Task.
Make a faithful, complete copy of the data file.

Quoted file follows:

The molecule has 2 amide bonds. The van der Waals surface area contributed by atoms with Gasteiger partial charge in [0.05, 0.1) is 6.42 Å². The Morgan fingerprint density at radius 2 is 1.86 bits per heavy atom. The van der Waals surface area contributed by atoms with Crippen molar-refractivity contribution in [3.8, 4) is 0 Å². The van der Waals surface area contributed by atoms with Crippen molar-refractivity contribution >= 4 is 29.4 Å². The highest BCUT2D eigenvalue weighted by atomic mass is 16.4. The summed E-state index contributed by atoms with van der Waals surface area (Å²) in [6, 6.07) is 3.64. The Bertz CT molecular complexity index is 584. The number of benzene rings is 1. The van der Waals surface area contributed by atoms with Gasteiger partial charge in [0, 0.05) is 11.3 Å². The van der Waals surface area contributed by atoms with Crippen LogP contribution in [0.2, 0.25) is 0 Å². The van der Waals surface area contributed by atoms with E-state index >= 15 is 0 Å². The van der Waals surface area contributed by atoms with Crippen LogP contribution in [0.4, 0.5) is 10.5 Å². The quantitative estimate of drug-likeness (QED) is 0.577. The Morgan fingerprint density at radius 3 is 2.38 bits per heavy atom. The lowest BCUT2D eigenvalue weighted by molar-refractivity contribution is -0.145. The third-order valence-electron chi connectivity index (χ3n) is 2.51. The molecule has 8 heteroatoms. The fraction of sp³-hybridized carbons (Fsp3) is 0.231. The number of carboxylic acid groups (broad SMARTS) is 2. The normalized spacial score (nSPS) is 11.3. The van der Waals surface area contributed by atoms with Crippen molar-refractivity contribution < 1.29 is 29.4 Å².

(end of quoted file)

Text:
The molecule has 2 amide bonds. The van der Waals surface area contributed by atoms with Gasteiger partial charge in [0.05, 0.1) is 6.42 Å². The Morgan fingerprint density at radius 2 is 1.86 bits per heavy atom. The van der Waals surface area contributed by atoms with Crippen molar-refractivity contribution in [3.8, 4) is 0 Å². The van der Waals surface area contributed by atoms with Crippen molar-refractivity contribution >= 4 is 29.4 Å². The highest BCUT2D eigenvalue weighted by atomic mass is 16.4. The summed E-state index contributed by atoms with van der Waals surface area (Å²) in [6, 6.07) is 3.64. The Bertz CT molecular complexity index is 584. The number of benzene rings is 1. The van der Waals surface area contributed by atoms with Gasteiger partial charge in [0, 0.05) is 11.3 Å². The van der Waals surface area contributed by atoms with Crippen LogP contribution in [0.2, 0.25) is 0 Å². The van der Waals surface area contributed by atoms with E-state index >= 15 is 0 Å². The van der Waals surface area contributed by atoms with Crippen LogP contribution in [0.4, 0.5) is 10.5 Å². The quantitative estimate of drug-likeness (QED) is 0.577. The Morgan fingerprint density at radius 3 is 2.38 bits per heavy atom. The lowest BCUT2D eigenvalue weighted by molar-refractivity contribution is -0.145. The third-order valence-electron chi connectivity index (χ3n) is 2.51. The molecule has 8 heteroatoms. The fraction of sp³-hybridized carbons (Fsp3) is 0.231. The number of carboxylic acid groups (broad SMARTS) is 2. The normalized spacial score (nSPS) is 11.3. The van der Waals surface area contributed by atoms with Crippen molar-refractivity contribution < 1.29 is 29.4 Å².